Bryant contends that because Senate Bill 1437 went into effect before his appeal was final, he is entitled to reversal of his murder conviction based on the retroactive application of the changes to the law under In re Estrada (1965) 63 Cal.2d 740 (Estrada). The Attorney General does not dispute Senate Bill 1437 applies retroactively, but argues Bryant must seek relief through section 1170.95’s petition process in the trial court, and not through this direct appeal.

         We conclude the enactment of Senate Bill 1437 does not empower us to vacate Bryant’s murder conviction; rather, Senate Bill 1437 mandates a remand to the trial court to allow defendants to file a petition for relief under section 1170.95, subdivision (a)(3). Where, as here, our Legislature has created a special statutory remedy for defendants to use in availing themselves of a retroactive change in the law, that procedure must be followed, and-notwithstanding Estrada-relief will not be granted on direct appeal of a conviction that is valid under the prior law. (People v. DeHoyos (2018) 4 Cal.5th 594, 603 (DeHoyos); People v. Conley (2016) 63 Cal.4th 646, 652 (Conley).) Our appellate courts have consistently applied this principle to Senate Bill 1437. (Martinez, supra, 31 Cal.App.5th at pp. 727–729; Anthony, supra, 32 Cal.App.5th at pp. 1153–1158.)

         Bryant argues Conley and DeHoyos are distinguishable because in those cases, the new statutory remedies imposed additional substantive criteria for relief, requiring the trial courts in those cases to find the defendants would not “ ‘pose an unreasonable risk of danger to public safety’ ” if released. But as the Martinez court explained, “While defendant is correct that section 1170.95 does not require a dangerousness inquiry, neither Conley nor DeHoyos holds that inquiry was the indispensable statutory feature on which the result in those cases turned.... [W]e look not for specific procedural conditions, but for indicia of the Legislature’s intent. Here, ... the other indications the Legislature intended to restrict individuals who have already been convicted to the petitioning procedure outlined in section 1170.95 are considerable.” (Martinez, supra, 31 Cal.App.5th at p. 728.) Moreover, Senate Bill 1437 creates a petition procedure that provides an opportunity for the parties to present new and additional evidence, and requires a trial court to determine whether Bryant qualifies for relief. (§ 1170.95, subd. (d)(1), (3).) Thus, like the statutes at issue in Conley and DeHoyos, section 1170.95 calls for the development of further facts, a task to which trial courts are suited and appellate courts are not.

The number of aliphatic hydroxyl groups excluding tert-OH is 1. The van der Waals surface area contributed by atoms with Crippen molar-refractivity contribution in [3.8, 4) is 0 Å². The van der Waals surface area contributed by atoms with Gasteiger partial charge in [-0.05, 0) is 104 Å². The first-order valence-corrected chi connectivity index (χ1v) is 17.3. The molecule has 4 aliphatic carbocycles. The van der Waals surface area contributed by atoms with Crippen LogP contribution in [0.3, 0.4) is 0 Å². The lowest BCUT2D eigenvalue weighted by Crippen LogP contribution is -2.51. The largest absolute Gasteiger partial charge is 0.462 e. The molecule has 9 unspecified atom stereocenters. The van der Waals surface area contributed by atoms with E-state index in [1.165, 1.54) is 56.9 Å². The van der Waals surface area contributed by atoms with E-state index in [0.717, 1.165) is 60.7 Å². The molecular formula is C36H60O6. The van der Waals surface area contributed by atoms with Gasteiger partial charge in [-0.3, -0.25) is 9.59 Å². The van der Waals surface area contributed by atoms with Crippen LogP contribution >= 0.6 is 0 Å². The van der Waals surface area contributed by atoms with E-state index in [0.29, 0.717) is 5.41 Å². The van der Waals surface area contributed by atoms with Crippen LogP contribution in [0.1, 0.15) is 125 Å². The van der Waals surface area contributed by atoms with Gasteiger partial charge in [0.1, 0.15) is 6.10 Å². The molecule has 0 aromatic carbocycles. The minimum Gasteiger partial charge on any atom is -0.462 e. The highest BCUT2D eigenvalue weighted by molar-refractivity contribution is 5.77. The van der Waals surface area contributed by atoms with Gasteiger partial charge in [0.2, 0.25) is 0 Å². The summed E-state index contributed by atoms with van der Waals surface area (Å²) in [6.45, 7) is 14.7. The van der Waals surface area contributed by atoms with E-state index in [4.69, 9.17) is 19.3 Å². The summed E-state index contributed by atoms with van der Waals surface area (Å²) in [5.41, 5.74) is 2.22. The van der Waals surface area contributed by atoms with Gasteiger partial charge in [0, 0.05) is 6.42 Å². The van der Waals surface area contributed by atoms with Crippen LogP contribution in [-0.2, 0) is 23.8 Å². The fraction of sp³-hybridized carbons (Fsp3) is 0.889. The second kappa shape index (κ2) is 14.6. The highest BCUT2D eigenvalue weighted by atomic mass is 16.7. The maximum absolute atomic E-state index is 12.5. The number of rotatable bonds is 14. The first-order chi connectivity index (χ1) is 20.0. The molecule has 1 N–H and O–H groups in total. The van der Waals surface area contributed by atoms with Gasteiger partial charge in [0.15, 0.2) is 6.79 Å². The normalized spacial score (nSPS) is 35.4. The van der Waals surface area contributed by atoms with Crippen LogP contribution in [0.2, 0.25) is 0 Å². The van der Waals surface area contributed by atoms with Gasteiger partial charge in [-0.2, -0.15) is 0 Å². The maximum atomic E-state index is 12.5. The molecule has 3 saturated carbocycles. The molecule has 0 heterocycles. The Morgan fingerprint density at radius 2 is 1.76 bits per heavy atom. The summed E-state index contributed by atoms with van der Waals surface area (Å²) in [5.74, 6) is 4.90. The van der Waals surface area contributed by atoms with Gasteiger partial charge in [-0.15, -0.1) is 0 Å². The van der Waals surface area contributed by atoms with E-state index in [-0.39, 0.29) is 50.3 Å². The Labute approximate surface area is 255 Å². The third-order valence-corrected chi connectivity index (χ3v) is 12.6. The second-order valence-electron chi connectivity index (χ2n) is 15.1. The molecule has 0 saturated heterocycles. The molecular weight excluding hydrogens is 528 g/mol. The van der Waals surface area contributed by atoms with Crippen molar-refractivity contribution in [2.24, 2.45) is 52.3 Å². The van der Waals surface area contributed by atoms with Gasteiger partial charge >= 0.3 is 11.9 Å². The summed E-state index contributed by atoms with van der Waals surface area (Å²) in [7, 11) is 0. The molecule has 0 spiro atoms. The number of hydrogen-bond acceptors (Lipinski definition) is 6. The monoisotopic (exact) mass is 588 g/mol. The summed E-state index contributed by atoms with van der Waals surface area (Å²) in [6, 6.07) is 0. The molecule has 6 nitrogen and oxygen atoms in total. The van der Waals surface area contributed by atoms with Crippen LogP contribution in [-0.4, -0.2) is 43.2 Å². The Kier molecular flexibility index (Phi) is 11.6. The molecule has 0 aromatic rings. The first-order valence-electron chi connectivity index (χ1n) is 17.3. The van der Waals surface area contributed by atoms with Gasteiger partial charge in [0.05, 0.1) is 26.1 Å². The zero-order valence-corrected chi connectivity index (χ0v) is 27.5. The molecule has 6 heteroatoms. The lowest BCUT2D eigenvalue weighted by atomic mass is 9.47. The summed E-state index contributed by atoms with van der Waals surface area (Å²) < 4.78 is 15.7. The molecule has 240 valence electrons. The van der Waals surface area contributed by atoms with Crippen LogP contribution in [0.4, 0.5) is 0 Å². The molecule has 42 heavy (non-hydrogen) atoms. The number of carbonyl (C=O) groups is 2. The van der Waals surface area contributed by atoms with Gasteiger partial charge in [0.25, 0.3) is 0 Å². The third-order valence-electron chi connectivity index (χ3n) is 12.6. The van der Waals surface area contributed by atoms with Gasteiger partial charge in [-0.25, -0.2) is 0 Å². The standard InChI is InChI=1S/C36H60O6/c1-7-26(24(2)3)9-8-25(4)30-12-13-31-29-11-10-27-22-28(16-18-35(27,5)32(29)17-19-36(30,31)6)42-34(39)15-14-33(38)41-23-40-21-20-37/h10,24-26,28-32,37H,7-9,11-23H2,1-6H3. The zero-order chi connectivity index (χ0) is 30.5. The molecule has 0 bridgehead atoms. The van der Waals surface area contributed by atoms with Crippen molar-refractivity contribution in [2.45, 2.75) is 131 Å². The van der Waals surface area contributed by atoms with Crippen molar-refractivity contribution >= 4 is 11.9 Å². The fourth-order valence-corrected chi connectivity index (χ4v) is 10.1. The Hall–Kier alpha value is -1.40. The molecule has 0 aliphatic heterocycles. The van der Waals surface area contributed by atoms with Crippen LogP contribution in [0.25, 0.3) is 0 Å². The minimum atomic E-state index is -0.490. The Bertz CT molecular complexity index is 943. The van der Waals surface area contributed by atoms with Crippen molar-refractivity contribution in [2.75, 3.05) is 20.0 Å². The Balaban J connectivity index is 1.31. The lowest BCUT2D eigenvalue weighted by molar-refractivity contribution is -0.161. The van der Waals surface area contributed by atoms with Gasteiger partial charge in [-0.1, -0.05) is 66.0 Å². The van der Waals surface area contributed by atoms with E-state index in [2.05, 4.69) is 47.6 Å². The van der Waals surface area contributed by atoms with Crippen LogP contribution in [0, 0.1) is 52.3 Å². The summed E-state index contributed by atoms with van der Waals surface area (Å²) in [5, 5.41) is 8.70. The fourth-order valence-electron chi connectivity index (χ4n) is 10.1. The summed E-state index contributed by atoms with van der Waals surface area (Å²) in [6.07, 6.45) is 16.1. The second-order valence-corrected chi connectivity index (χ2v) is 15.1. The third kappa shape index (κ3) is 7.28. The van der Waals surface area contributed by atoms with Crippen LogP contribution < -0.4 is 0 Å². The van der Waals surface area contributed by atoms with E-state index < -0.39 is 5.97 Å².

We likewise reject Bryant’s argument that a determination the petition procedure is his exclusive remedy violates his constitutional right to a jury trial under the Sixth Amendment by denying him the right to have factual determinations about his liability made by a jury rather than a sentencing court. The legislative changes afforded by Senate Bill 1437 “constitute[] an act of lenity that does not implicate [Bryant’s] Sixth Amendment rights.” (Anthony, supra, 32 Cal.App.5th at pp. 1156–1157, citing People v. Perez (2018) 4 Cal.5th 1055, 1063–1064.) Bryant’s attempt to distinguish Perez on the ground that Senate Bill 1437 redefines the elements of “murder” is unpersuasive. Because Senate Bill 1437, like Proposition 36 at issue in Perez, operates as a retroactively ameliorative statute as to defendants like Bryant, it does not implicate his constitutional right to a jury trial.

         We affirm Bryant’s murder conviction, but do so without prejudice to his filing a section 1170.95 petition in the trial court once his appeal is final. It is for the trial court to determine in the first instance whether Bryant qualifies for relief, and we express no opinion on the merits of such a petition.

         B. Jury Selection